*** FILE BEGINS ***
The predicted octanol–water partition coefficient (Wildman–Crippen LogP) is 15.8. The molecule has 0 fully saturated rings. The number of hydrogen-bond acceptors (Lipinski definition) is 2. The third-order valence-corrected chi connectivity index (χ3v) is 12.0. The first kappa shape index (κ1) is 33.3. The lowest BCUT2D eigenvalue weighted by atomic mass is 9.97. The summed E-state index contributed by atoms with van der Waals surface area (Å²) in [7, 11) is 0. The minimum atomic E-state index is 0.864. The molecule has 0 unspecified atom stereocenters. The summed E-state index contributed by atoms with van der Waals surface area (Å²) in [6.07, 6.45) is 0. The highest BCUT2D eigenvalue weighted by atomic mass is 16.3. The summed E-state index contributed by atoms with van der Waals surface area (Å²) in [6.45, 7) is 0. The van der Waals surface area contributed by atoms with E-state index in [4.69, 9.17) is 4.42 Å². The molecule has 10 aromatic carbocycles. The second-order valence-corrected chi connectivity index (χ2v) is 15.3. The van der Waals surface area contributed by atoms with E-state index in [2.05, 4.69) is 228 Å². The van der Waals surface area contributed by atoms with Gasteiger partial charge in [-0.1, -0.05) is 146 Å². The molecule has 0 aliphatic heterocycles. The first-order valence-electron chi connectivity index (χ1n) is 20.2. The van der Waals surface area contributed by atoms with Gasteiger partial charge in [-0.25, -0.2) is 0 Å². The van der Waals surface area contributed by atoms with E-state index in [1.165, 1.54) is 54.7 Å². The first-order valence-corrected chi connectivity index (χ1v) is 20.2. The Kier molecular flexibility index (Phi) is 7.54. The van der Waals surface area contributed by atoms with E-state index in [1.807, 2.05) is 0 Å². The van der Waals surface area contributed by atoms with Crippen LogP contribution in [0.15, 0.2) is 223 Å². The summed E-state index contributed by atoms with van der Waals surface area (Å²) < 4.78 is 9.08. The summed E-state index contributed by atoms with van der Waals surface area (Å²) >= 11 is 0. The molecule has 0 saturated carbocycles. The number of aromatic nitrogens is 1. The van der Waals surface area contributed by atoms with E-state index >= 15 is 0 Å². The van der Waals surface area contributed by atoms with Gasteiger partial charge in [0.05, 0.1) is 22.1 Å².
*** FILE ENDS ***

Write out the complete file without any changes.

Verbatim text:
The predicted octanol–water partition coefficient (Wildman–Crippen LogP) is 15.8. The molecule has 0 fully saturated rings. The number of hydrogen-bond acceptors (Lipinski definition) is 2. The third-order valence-corrected chi connectivity index (χ3v) is 12.0. The first kappa shape index (κ1) is 33.3. The lowest BCUT2D eigenvalue weighted by atomic mass is 9.97. The summed E-state index contributed by atoms with van der Waals surface area (Å²) in [7, 11) is 0. The minimum atomic E-state index is 0.864. The molecule has 0 unspecified atom stereocenters. The summed E-state index contributed by atoms with van der Waals surface area (Å²) in [6.07, 6.45) is 0. The highest BCUT2D eigenvalue weighted by atomic mass is 16.3. The summed E-state index contributed by atoms with van der Waals surface area (Å²) in [6.45, 7) is 0. The van der Waals surface area contributed by atoms with E-state index in [4.69, 9.17) is 4.42 Å². The molecule has 10 aromatic carbocycles. The second-order valence-corrected chi connectivity index (χ2v) is 15.3. The van der Waals surface area contributed by atoms with E-state index in [2.05, 4.69) is 228 Å². The van der Waals surface area contributed by atoms with Gasteiger partial charge in [-0.1, -0.05) is 146 Å². The molecule has 0 aliphatic heterocycles. The first-order valence-electron chi connectivity index (χ1n) is 20.2. The van der Waals surface area contributed by atoms with Gasteiger partial charge in [-0.25, -0.2) is 0 Å². The van der Waals surface area contributed by atoms with E-state index in [1.165, 1.54) is 54.7 Å². The first-order valence-corrected chi connectivity index (χ1v) is 20.2. The Kier molecular flexibility index (Phi) is 7.54. The van der Waals surface area contributed by atoms with E-state index in [1.807, 2.05) is 0 Å². The van der Waals surface area contributed by atoms with Crippen LogP contribution in [0.15, 0.2) is 223 Å². The summed E-state index contributed by atoms with van der Waals surface area (Å²) < 4.78 is 9.08. The summed E-state index contributed by atoms with van der Waals surface area (Å²) >= 11 is 0. The molecule has 0 saturated carbocycles. The number of aromatic nitrogens is 1. The van der Waals surface area contributed by atoms with E-state index >= 15 is 0 Å². The van der Waals surface area contributed by atoms with Gasteiger partial charge in [0.05, 0.1) is 22.1 Å².